In response to the fact that my presence often unsettles those around me, I decided to take on the negative aesthetics approach, which is explained in the reading “Aesthetics of the Everyday” in the Stanford Encyclopedia of Philosophy, assigned by professor Hansell. I’m an expert at challenging people with my look and my accent, and because I do not mind challenging others, this Glitter Lady persona started developing in my mind.
The art-centered aesthetics’s discourse itself could be challenged by this femme fatale, undesirable woman and her lyrics:
I’m the glitter lady. I’m the glitter lady. I don’t care who dies. I’m the glitter lady. I’m the glitter lady. I just want to shine. I’m a microplastic that they call P E T that doesn’t break down in the rivers or the sea My beautiful specks are so dangerous indeed: Once lose in the water, they can’t be retrieved. I’m the glitter lady... I swim through the rivers and into the sea, loving Climate Change when all drink of me. Although I am small, I do not disappear. A bright microplastic, the one most to fear. I’m the glitter lady... Brook trout, white suckers, and fish of many kinds are drawn to my colors and to my bright smile. Beautiful but deadly I’m a femme fatale I add to pollution, a danger to all. I’m the glitter lady…
As a Venezuelan native, the character of Glitter Lady was a project that I could develop because I look different, I’m used to being seen as an outsider and I can take criticism. Inspired by negative aesthetics, and by taking advantage of being so different from the rest of the local population, I knew I would be able to impress when performing.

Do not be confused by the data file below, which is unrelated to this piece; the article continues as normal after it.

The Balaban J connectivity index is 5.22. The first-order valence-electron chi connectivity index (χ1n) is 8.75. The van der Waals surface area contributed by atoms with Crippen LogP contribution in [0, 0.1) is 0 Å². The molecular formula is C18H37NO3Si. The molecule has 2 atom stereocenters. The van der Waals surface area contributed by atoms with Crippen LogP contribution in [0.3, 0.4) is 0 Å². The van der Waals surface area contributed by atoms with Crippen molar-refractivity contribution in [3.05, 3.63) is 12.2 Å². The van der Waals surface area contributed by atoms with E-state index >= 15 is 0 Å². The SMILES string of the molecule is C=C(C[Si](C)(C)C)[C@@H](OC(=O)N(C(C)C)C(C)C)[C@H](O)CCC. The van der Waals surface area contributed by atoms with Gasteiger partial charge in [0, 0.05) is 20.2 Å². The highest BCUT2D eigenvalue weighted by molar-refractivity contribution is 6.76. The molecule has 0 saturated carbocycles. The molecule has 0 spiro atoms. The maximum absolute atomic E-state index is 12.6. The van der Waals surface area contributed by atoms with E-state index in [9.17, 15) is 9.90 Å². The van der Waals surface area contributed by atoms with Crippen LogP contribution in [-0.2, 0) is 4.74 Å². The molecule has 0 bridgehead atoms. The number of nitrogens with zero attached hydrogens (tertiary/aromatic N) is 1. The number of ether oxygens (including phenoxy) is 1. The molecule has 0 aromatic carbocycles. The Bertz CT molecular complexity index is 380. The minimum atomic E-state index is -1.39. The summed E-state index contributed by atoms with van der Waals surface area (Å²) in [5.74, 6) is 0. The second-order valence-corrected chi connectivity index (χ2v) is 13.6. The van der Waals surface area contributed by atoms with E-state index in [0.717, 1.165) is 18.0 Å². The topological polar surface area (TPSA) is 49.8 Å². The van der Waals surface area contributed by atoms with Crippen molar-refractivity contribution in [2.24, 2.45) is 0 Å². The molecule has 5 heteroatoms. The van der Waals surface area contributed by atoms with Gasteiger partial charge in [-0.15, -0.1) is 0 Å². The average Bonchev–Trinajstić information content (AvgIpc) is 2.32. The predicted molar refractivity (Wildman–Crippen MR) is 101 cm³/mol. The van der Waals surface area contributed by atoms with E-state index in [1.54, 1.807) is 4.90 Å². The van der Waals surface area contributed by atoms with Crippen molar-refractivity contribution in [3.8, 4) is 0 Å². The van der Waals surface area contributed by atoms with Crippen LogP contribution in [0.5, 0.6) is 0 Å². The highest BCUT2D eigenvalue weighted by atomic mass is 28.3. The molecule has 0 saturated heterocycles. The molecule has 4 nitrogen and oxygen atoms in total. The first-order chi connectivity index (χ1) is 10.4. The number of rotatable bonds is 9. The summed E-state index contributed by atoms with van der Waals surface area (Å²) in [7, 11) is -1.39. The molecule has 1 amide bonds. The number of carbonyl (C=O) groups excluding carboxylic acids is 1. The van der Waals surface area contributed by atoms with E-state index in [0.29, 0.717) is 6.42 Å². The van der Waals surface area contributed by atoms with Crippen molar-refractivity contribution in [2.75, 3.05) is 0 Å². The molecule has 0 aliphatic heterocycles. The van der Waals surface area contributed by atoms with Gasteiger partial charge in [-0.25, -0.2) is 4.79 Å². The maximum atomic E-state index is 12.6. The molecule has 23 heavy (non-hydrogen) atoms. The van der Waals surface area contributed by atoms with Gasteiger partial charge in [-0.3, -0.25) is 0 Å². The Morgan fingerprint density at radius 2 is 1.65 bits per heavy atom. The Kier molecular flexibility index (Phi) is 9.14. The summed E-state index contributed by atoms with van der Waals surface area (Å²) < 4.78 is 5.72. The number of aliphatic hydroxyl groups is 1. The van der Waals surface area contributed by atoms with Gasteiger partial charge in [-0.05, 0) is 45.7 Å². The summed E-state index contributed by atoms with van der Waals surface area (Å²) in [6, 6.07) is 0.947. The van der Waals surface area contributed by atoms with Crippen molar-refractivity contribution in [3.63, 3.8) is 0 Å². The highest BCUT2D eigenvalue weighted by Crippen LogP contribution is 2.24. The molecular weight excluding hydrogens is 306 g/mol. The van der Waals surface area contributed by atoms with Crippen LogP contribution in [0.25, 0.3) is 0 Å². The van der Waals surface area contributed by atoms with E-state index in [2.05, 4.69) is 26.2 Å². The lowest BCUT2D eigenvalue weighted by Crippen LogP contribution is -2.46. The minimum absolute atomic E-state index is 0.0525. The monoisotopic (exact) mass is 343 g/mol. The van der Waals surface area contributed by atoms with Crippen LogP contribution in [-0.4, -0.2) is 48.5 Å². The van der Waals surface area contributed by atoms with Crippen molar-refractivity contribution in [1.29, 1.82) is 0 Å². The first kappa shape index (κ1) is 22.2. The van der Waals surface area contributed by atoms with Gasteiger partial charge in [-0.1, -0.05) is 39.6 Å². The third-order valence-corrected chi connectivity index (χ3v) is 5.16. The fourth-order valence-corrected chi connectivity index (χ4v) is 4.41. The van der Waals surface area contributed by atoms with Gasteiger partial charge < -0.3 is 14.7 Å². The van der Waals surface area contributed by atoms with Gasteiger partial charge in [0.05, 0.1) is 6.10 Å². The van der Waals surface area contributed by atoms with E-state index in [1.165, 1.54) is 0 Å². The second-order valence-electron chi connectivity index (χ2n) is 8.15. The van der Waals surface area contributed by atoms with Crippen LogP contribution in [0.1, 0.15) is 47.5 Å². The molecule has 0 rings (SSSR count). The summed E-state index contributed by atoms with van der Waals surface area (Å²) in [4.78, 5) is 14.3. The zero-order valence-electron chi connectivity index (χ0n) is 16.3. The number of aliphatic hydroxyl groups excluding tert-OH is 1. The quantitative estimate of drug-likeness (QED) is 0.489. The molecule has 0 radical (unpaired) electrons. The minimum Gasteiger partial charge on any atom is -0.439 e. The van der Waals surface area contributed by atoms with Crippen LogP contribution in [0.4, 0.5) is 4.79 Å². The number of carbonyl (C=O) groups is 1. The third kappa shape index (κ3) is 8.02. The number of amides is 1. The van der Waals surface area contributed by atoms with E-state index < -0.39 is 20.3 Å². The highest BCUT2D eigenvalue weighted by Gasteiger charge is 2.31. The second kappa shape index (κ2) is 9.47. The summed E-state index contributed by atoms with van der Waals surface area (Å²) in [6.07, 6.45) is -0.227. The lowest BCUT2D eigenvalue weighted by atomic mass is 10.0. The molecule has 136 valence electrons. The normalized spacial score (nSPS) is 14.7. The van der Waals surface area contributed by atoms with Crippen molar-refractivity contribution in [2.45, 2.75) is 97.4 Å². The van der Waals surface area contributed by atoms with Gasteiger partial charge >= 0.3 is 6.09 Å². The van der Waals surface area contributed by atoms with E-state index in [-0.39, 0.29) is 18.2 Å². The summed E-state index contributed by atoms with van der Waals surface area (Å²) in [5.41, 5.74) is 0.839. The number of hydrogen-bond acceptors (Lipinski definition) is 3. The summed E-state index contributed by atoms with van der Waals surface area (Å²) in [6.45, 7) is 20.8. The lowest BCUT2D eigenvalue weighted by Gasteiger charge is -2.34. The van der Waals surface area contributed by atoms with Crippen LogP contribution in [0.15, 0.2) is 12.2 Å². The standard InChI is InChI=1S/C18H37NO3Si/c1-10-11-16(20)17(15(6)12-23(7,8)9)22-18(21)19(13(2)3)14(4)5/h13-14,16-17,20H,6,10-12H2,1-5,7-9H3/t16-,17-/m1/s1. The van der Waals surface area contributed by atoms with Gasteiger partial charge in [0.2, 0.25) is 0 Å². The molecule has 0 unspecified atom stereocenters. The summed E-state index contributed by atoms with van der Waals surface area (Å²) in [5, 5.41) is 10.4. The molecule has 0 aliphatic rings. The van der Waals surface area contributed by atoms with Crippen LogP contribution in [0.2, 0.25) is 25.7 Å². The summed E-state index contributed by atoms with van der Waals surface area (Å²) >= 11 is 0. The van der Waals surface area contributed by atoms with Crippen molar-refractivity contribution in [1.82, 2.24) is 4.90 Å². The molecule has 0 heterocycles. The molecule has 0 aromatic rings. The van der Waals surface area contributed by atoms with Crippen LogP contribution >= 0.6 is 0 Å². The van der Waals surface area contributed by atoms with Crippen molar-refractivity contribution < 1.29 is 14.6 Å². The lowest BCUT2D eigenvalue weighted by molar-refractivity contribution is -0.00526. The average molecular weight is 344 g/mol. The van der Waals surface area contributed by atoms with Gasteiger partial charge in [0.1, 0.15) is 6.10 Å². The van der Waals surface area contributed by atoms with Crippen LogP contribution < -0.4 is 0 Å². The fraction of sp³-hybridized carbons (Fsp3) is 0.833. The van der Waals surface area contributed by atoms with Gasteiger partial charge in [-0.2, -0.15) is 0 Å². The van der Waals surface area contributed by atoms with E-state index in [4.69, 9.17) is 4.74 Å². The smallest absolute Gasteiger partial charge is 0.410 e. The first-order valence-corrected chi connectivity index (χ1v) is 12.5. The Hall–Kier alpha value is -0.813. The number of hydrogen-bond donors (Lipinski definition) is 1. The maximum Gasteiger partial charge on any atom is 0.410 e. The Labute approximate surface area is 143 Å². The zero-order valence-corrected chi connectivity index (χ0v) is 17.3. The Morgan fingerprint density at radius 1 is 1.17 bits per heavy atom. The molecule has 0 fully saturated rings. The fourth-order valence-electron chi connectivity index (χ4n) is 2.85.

My character needed to be made of aluminum and a plastic called PET, of billions of soft glitter particles, the same ones that migrate to the rivers and the crystal-clear waters that we drink. The dangerous villain Glitter Lady, who wants everyone, especially children, to buy glitter in every color and form so that it ends up in the rivers and waterways of Appalachia, started taking form in my head.
Her sparkles of every color, which never break down, started taking the form of a lyric, which went along with the music of one of my favorite songs of a Venezuelan punk-rock band, La Seguridad Nacional, whose members I interviewed many times on my radio show and covered in Venezuela. Those guys were (supposedly) bad dudes, but this Glitter Lady is much worse.
Not really worrying about what people would think of me, I tried –and will continue to try– to create a “vindictive and abusive persona” who follows a sort of protocol, a specific behavior and approach. I’m captivated with the project because it could take off and go from local to broader audiences. Through Glitter Lady I can inform people about the harm done by microplastics, which have been detected in seafood sold for human consumption, in our waterways, and almost everywhere. I gave myself permission to do things that can seem dumb or crazy. Because of Glitter Lady’s uniqueness and originality, I created a poster with the song lyrics. I’ve just recorded the song and I’m working on a project for a professional music video. I believe that the music and lyrics could have a positive impact on all audiences.
My goal is that youngsters, undergraduate students, children, and society at large get aware of this undesirable character that treats or waterways. I’m open to talk about her and even to sing and dance for audiences that will be drawn to her infectious persona.
Glitter Lady in action during King Street Market at Boone:
Related post (in Spanish):
Glitter Lady: cómo se creó el personaje